“Technically Speaking” is a regular Tuesday commentary updating current market trends and highlighting shorter-term investment strategies, risks, and potential opportunities. Please send any comments or questions directly to me or via Twitter.
In last week’s update, I discussed the question of whether the recent rise in the markets was actually being driven by the underlying improvement in the fundamentals. To wit:
“The chart below expands that analysis to include four measures combined: Economic growth, Top-line Sales Growth, Reported Earnings, and Corporate Profits After Tax. While quarterly data is not yet available for the 3rd quarter, officially, what is shown is the market has grown substantially faster than all other measures. Since 2014, the economy has only grown by a little less than 9%, top-line revenues by just 3% along with corporate profits after tax, and reported earnings by just 2%. All of that while asset prices have grown by 29% through Q2.”
As I have been repeatedly stating in each weekend’s missive, despite my reservations and caution regarding the surge in prices, portfolios remain allocated to equity risk currently. As shown below, the trend of the market is clearly bullish and “fighting the trend” has always been a losing battle.
With the market currently on WEEKLY buy signals, both short and intermediate term, the trend and momentum are clearly in favor of the bulls. However, (and you knew this was coming) with the market pushing large deviations from both the trend and running support levels, a correction of 3-5% is not out of the offing. This suggests that increasing equity risk at these levels is outweighed by the risk of a corrective action.
Patience will likely be rewarded.
There are two other concerns currently worrying me at the moment as well. The first is the outrageous level of complacency in the markets as denoted by the extremely lopsided trade in volatility options. While the net-short positioning was reduced a bit last week, it is still the largest net-short positioning in history. The concern, of course, is not the positioning, but the “fuel” it eventually provides to a “sell off” when the unwinding of those speculative shorts occurs.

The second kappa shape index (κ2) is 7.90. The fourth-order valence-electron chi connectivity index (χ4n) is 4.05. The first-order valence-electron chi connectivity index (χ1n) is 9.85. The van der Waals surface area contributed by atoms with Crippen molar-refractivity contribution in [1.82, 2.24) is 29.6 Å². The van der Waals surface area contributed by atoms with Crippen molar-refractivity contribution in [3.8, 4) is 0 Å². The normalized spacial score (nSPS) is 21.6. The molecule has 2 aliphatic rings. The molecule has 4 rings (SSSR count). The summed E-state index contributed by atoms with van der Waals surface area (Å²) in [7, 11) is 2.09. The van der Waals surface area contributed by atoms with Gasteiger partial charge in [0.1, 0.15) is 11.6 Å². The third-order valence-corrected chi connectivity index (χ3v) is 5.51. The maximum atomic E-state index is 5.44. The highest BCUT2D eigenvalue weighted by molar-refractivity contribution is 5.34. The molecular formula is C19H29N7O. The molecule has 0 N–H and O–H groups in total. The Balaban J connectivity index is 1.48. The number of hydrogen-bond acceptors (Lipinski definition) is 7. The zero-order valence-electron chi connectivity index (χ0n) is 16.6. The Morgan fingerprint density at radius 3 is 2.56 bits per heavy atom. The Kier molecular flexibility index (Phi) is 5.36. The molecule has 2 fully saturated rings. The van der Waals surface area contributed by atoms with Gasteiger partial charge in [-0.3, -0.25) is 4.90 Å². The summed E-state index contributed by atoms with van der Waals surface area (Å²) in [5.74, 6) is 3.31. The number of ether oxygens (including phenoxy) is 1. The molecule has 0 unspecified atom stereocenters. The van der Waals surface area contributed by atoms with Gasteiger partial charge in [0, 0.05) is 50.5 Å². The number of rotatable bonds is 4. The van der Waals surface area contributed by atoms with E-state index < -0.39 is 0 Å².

The second is the deterioration in the participation rate of the market, as I pointed out this past weekend.
“It is worth noting, that just as we saw during the run-up in the markets in 2014 and into 2015, the participation rate, as measured by the number of stocks trading above their respective 50 and 200 day moving averages, were declining which signaled a deterioration in participation. That deterioration eventually led to the decline in late 2015 and early 2016.
Currently, even as the market has made a seemingly unstoppable advance this year, the breadth of the advance has once again narrowed markedly.”
Lastly, the current overbought condition, where the WEEKLY RSI is over 70, has only occurred only a handful of times over the last 20-years. While the reading alone has not always been indicative of the onset of a full-fledged bear market, corrections in the market were often close by. With the market more overbought now than at any other time over the past 20-years, some caution is advised.
Seasonally Strong Period Of The Year
Despite those concerns, as stated we remain equity biased in our portfolio models currently. (We will soon be publishing those models live on the site for tracking purposes.) As stated, this is primarily for two reasons currently: